Thursday, January 31, 2013

Top 8 stories the media have buried...just since last week

So many newsworthy things happened just in the past couple of weeks, that it'd be difficult to focus on just one. So here's a round-up from with links to further reading, in case you're interested:

In his second inaugural address last week, President Obama presented a vision for our country that is radically different from what our Founding Fathers intended. Rather than focus on the individual's inalienable rights, and encourage the individual pursuit of life, liberty and happiness, Obama is focusing on things like redefining the marriage and global warming. Read "Obama's Radicalism Revealed", by Matthew Spalding.

Californians will end up paying about 13 percent more for their electricity in 2020 because of their renewable energy standards. That’s on top of an expected increase of nearly 20 percent that will happen because of other new regulations on the energy sector, including a cap-and-trade program. Read “The Looming Rate Bomb: The 33 Percent Renewable Electricity Mandate and Electric Prices in California,” by Benjmain Zycher, Pacific Research Institute.

In her testimony on what went wrong in Benghazi , Libya, on Sept. 12, 2012, Secretary of State Hillary Clinton asked, “What difference, at this point, does it make?” She further said she couldn’t have been aware of the embassy’s own warnings about its deteriorating security, because she receives: “1.43 million cables" addressed to her. Yet she claims she takes full responsibility. Read “Clinton on Benghazi: Protest, Terrorist Attack—What Difference Does It Make?” by Helle Dale, The Foundry; and “Clinton Takes One for Her Team,” by Morgan Lorraine Roach, The Foundry.

As both Congress and the Obama administration contemplate new federal money for infrastructure, they might notice what the rest of the world seems to have noticed: private funding for infrastructure works better than public funding. Read “Infrastructure Investment: A State, Local, and Private Responsibility,” by Chris Edwards, Cato Institute.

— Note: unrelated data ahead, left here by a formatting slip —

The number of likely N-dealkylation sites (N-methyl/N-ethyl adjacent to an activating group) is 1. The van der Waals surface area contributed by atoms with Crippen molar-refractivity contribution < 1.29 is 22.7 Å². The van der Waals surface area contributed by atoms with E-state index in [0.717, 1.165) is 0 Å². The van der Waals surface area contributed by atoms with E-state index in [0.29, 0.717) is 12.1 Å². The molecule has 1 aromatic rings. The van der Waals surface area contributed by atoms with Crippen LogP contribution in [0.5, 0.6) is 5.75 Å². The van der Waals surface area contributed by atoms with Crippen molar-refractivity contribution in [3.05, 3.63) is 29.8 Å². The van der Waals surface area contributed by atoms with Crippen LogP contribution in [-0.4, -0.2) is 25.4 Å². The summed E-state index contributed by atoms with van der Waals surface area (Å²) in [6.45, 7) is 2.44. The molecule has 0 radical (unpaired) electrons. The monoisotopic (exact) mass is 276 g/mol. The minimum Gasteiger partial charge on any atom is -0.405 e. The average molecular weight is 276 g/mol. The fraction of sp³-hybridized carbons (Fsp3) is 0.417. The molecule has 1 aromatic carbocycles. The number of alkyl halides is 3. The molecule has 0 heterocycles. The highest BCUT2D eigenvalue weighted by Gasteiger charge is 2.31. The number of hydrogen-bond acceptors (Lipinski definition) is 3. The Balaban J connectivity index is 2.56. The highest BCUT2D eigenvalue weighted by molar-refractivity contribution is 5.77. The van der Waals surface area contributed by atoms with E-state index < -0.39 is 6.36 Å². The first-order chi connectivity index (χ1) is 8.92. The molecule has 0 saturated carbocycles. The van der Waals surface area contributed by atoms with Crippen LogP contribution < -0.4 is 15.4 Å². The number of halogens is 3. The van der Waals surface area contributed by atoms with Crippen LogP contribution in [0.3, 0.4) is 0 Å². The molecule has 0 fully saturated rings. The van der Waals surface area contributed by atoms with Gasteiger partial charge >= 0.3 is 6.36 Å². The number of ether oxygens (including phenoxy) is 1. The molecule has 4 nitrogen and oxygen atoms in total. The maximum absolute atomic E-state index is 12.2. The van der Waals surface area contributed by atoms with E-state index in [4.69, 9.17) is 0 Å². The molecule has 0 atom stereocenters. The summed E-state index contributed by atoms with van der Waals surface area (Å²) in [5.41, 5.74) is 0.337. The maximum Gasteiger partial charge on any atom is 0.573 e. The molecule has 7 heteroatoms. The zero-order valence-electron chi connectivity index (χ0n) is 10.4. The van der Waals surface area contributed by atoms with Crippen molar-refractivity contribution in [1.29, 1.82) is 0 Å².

Despite President Obama’s pro-labor policies, unions have lost more members during Obama’s four years in office so far than they did during President Bush’s eight. Read “Why the Unions Are Shrinking,” by Diana Furchtgott-Roth, Washington Examiner.

Technically, according to the National Bureau of Economic Research Business Cycle Dating Committee, the most recent recession ended in June 2009. In theory, the rationale for deficit spending ended on that date as well. But if it is necessary to run deficits whenever conditions are ‘not very satisfactory,’ when will we not run deficits? Read “16 Tons of Keynesian Economics,” by Arnold Kling, The American.

Average hourly wages adjusted for inflation might be liberals’ favorite statistic; but if you understand what it’s really measuring, then you understand that it doesn’t tell the story of middle class stagnation that liberals think it does. Read “The Myth of a Stagnant Middle Class,” by Donald Boudreaux and Mark Perry, Wall Street Journal.

Part time professors, like part time workers at Taco Bell, are feeling the pinch of ObamaCare mandates, too. Some schools are trying to make sure their part-time teachers do not work more than 30 hours per week, so that they can avoid ObamaCare’s mandate to provide them with health insurance. Read “Confused Professors Shocked Schools Are Cutting Their Hours to Avoid Obamacare Penalties,” by Marc Thiessen, AEIdeas.

I hope you find these articles interesting...and when my own crazy work schedule slows down a bit, I'll get back to my regular blog posts. Thanks for understanding!

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